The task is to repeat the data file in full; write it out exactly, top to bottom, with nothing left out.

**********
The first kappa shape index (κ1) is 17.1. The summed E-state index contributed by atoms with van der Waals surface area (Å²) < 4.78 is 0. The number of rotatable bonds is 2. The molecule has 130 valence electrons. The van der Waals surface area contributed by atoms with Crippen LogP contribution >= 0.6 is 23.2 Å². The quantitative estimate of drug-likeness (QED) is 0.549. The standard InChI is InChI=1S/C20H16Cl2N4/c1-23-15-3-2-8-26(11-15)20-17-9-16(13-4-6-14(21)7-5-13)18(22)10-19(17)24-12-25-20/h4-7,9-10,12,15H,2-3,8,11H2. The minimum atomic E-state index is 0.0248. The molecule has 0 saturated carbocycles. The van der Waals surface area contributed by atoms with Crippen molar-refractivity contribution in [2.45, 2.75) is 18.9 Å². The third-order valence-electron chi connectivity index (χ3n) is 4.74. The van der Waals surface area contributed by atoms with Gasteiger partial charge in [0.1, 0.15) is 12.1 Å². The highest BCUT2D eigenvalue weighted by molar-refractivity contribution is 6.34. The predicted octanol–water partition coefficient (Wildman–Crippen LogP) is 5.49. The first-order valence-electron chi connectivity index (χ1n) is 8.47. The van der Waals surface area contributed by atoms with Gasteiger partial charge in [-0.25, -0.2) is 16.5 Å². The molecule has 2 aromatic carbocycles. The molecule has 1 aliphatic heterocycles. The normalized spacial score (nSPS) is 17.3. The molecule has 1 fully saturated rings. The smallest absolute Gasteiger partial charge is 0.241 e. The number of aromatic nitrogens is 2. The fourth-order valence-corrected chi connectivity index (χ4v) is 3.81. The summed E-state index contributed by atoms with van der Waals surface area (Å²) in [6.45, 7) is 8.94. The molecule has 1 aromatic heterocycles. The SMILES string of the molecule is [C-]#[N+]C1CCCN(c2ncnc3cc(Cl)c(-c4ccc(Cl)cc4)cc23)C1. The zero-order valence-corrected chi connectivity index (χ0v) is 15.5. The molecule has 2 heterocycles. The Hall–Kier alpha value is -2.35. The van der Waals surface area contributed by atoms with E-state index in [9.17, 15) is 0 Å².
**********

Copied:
The first kappa shape index (κ1) is 17.1. The summed E-state index contributed by atoms with van der Waals surface area (Å²) < 4.78 is 0. The number of rotatable bonds is 2. The molecule has 130 valence electrons. The van der Waals surface area contributed by atoms with Crippen LogP contribution >= 0.6 is 23.2 Å². The quantitative estimate of drug-likeness (QED) is 0.549. The standard InChI is InChI=1S/C20H16Cl2N4/c1-23-15-3-2-8-26(11-15)20-17-9-16(13-4-6-14(21)7-5-13)18(22)10-19(17)24-12-25-20/h4-7,9-10,12,15H,2-3,8,11H2. The minimum atomic E-state index is 0.0248. The molecule has 0 saturated carbocycles. The van der Waals surface area contributed by atoms with Crippen molar-refractivity contribution in [2.45, 2.75) is 18.9 Å². The third-order valence-electron chi connectivity index (χ3n) is 4.74. The van der Waals surface area contributed by atoms with Gasteiger partial charge in [0.1, 0.15) is 12.1 Å². The highest BCUT2D eigenvalue weighted by molar-refractivity contribution is 6.34. The predicted octanol–water partition coefficient (Wildman–Crippen LogP) is 5.49. The first-order valence-electron chi connectivity index (χ1n) is 8.47. The van der Waals surface area contributed by atoms with Gasteiger partial charge in [-0.25, -0.2) is 16.5 Å². The molecule has 2 aromatic carbocycles. The molecule has 1 aliphatic heterocycles. The normalized spacial score (nSPS) is 17.3. The molecule has 1 fully saturated rings. The smallest absolute Gasteiger partial charge is 0.241 e. The number of aromatic nitrogens is 2. The fourth-order valence-corrected chi connectivity index (χ4v) is 3.81. The summed E-state index contributed by atoms with van der Waals surface area (Å²) in [6.45, 7) is 8.94. The molecule has 1 aromatic heterocycles. The SMILES string of the molecule is [C-]#[N+]C1CCCN(c2ncnc3cc(Cl)c(-c4ccc(Cl)cc4)cc23)C1. The zero-order valence-corrected chi connectivity index (χ0v) is 15.5. The molecule has 2 heterocycles. The Hall–Kier alpha value is -2.35. The van der Waals surface area contributed by atoms with E-state index in [9.17, 15) is 0 Å².